Skip to comments.Wendy's pays finger reward 2 WHO HELPED SOLVE S.J. EXTORTION CASE EACH RECEIVE $50,000
Posted on 09/28/2005 7:16:06 AM PDT by Rio
Wendy's International announced Tuesday it paid $100,000 in reward money to two tipsters who helped police crack the attempted finger-in-the-chili scam -- half to a woman too scared to let her name be known; half to a man ordered not to talk about it. The woman will remain anonymous because of fear of reprisals. Mike Casey will not. Casey complained to the Mercury News last week that the fast food giant was reneging on its promise to pay the reward. On Tuesday, he said he got the money but was under a gag order. ``Part of the deal on the 50 grand was they won't let me say anything,'' Casey said Tuesday, ``So I really can't talk to you other than to say I got the check. It totally perplexes me.'' The fast food giant owes a great deal to both people. They gave tips vital to clearing the name of the restaurant chain, which claimed the extra-ingredient chili had cost millions of dollars in lost business as repulsed eaters ate elsewhere. Such a gag order was never part of the reward offer. But Wendy's spokesman Denny Lynch said it was imposed later to protect the chain from further bad publicity. The clause prevents Casey or the woman ``from trying to sell their story to a book, news magazine, reality show, whatever,'' Lynch said. ``It was in that context to try to protect the franchisees and move this story behind us.
(Excerpt) Read more at mercurynews.com ...
Actually, this sort of "no comment" clause in a settlement agreement is fairly common, especially when the case involves a business that deals with the public. The only unusual thing here is that these are tipsters rather than plaintiffs.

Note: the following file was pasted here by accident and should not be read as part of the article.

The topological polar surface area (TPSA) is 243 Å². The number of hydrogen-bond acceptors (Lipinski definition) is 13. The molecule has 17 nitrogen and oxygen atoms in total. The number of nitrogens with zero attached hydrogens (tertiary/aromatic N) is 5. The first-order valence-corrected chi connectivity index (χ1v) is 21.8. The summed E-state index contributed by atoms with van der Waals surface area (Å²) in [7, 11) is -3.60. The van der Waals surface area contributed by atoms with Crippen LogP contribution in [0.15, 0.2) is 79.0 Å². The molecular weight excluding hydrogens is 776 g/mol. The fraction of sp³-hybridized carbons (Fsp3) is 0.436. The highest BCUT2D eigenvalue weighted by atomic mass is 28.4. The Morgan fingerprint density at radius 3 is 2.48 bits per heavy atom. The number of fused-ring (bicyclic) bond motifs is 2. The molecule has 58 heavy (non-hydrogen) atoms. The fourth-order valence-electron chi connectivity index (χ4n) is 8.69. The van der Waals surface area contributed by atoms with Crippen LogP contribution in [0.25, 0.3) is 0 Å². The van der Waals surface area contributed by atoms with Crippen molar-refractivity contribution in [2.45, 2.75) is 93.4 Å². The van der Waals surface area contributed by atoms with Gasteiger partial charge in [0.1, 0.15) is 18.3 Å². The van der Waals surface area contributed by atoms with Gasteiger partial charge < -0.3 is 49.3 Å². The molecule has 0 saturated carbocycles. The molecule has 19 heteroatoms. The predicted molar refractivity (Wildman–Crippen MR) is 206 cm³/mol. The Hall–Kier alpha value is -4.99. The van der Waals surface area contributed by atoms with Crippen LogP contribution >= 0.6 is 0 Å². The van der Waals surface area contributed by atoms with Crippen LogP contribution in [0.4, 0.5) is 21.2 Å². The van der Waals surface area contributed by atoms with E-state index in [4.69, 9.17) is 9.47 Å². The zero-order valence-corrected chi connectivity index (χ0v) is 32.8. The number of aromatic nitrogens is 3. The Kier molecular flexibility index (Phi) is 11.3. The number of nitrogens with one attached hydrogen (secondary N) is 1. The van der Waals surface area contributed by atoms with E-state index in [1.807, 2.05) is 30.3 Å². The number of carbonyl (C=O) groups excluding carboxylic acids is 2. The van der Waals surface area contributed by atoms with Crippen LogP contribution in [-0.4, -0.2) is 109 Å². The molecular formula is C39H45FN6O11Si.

But the reasoning behind the agreement is still good. It is a fair exchange for a substantial amount of money. If they feel they can do better selling their story to the news shows, they can forgo the bird in the hand and say whatever they want.
"If they feel they can do better by selling their story to the news shows, they can forgo the bird in the hand and say whatever they want"
Agreed. Money is the root of all evil. What happen to being a good citizen. That was a quick $50,000 for the guy, probably more than he made in one year. That 15 minute of fames and greed seems to go to everybody's head. They go on endless talk shows re-telling the story.
Had they reported incident to police or Wendy's company maybe company would not have suffered as much and he could have gone on every talk show.
I don't think this one tipster understands the nature of a confidentiality agreement. But that's not surprising, because I'm sure that Mrs. Finger and her accomplice didn't hang out with Eagle Scouts or Rhodes Scholars.
Bulls--t. Wendy's owed them nothing. These people had a moral obligation to do what they did. They were not due a reward.
Don't mean to be a nit picker here but the quote you are looking for is "The love of money is the root of all evil. Money is amoral.
Agreed. It was very generous of Wendy's.
If my local Wendy's is any indication, they probably lose a lot more money due to slow, indifferent service than they ever did to the finger in the chili.